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Everratic
Hi. I'm an orchestral composer. For commissions and other inquiries, contact me here or at everratc@gmail.com

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I previously created a post with numerous tips, but this time I want to focus on one tip in particular because it's about a very common issue I notice with digital orchestras: 10k+ buildup


Nearly all orchestral libraries have a relatively dry sound out of the box. I mean relative to how the instrument would sound in a concert hall, not totally dry with no reverb. I believe the developers do this so the libraries are more immediately flexible for a variety of styles and give the user more freedom to shape the reverb. This relatively dry sound typically comes from the use of close/spot mics.


These close mic positions contain a lot more detail than more distant mic positions, which means a lot more high end is captured. When you stack many close mic'd instruments, it can create a noticeable 10k buildup, and the individual instruments will lose some definition, and the overall effect is unpleasant.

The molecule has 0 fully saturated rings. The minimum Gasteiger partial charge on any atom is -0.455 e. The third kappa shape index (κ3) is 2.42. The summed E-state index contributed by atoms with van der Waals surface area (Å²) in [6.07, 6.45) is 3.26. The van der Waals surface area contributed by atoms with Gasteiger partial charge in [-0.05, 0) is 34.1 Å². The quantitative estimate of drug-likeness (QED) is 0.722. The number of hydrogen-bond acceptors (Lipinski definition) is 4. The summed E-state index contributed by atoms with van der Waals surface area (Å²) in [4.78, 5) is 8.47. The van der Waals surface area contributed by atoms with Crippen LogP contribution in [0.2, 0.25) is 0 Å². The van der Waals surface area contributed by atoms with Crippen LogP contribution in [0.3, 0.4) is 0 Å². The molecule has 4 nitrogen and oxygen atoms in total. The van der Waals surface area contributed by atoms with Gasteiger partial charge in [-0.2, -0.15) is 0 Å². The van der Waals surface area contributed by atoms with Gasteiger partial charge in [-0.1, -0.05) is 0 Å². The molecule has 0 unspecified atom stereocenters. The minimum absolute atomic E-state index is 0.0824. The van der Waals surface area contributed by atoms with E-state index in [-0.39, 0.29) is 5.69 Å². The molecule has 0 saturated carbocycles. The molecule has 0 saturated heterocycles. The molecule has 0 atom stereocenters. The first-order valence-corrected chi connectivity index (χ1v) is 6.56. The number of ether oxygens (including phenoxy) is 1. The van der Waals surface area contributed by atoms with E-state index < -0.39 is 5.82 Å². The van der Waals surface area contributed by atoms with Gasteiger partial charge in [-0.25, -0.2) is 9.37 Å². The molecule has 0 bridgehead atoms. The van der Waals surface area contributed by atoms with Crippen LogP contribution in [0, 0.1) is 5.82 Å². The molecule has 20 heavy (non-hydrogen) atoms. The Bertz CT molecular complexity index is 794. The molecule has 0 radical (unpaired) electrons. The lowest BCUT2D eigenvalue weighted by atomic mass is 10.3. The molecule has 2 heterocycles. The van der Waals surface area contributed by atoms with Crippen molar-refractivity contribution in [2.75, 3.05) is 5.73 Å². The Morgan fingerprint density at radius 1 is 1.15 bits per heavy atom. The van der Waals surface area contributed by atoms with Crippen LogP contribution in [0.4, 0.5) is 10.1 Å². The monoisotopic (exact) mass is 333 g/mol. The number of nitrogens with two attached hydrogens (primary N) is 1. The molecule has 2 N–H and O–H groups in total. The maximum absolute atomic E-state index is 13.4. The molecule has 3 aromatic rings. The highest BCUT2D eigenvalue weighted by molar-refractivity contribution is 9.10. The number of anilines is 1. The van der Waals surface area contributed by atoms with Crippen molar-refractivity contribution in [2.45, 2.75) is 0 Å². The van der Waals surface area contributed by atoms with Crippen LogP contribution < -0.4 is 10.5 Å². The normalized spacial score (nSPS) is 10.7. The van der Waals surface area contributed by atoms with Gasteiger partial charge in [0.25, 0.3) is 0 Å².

One solution is to reduce the use of close mics and get most of your reverb and tone through the mid/distant mic positions. But If you want to keep the close mics so you can create your own simulated space, then you can simply cut some of the highs of your instruments to control the 10k area; you don't need to cut 10k on every instrument - you'll usually hear a significant improvement in clarity from making cuts on only a few instruments.


Be careful when cutting 10k because you can easily get a "cheap mp3" sound if you go too far. A simple -1 to -3db bell cut can go a long way.


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